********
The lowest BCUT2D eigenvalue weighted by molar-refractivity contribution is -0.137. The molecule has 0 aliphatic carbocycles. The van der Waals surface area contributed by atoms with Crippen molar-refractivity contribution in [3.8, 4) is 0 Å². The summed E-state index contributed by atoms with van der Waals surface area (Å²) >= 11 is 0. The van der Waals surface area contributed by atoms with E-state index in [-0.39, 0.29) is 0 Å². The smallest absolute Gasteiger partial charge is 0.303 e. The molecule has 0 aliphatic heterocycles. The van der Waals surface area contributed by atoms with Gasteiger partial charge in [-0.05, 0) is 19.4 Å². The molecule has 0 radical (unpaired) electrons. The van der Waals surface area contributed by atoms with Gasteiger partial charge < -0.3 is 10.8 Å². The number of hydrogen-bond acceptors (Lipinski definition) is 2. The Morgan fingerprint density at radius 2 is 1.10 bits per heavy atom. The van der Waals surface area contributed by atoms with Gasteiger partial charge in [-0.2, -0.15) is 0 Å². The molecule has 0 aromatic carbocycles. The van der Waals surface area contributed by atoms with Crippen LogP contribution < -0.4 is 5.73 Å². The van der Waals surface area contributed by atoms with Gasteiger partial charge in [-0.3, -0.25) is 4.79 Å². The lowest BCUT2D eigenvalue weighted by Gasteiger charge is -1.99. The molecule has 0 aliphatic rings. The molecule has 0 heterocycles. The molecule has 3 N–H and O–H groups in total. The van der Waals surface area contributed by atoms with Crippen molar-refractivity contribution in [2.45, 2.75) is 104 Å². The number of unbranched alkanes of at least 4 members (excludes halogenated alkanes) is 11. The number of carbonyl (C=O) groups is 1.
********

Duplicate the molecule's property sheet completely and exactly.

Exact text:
The lowest BCUT2D eigenvalue weighted by molar-refractivity contribution is -0.137. The molecule has 0 aliphatic carbocycles. The van der Waals surface area contributed by atoms with Crippen molar-refractivity contribution in [3.8, 4) is 0 Å². The summed E-state index contributed by atoms with van der Waals surface area (Å²) >= 11 is 0. The van der Waals surface area contributed by atoms with E-state index in [-0.39, 0.29) is 0 Å². The smallest absolute Gasteiger partial charge is 0.303 e. The molecule has 0 aliphatic heterocycles. The van der Waals surface area contributed by atoms with Gasteiger partial charge in [-0.05, 0) is 19.4 Å². The molecule has 0 radical (unpaired) electrons. The van der Waals surface area contributed by atoms with Gasteiger partial charge < -0.3 is 10.8 Å². The number of hydrogen-bond acceptors (Lipinski definition) is 2. The Morgan fingerprint density at radius 2 is 1.10 bits per heavy atom. The van der Waals surface area contributed by atoms with Gasteiger partial charge in [-0.2, -0.15) is 0 Å². The molecule has 0 aromatic carbocycles. The van der Waals surface area contributed by atoms with Crippen LogP contribution < -0.4 is 5.73 Å². The van der Waals surface area contributed by atoms with Gasteiger partial charge in [-0.3, -0.25) is 4.79 Å². The lowest BCUT2D eigenvalue weighted by Gasteiger charge is -1.99. The molecule has 0 aliphatic rings. The molecule has 0 heterocycles. The molecule has 3 N–H and O–H groups in total. The van der Waals surface area contributed by atoms with Crippen molar-refractivity contribution in [2.45, 2.75) is 104 Å². The number of unbranched alkanes of at least 4 members (excludes halogenated alkanes) is 11. The number of carbonyl (C=O) groups is 1.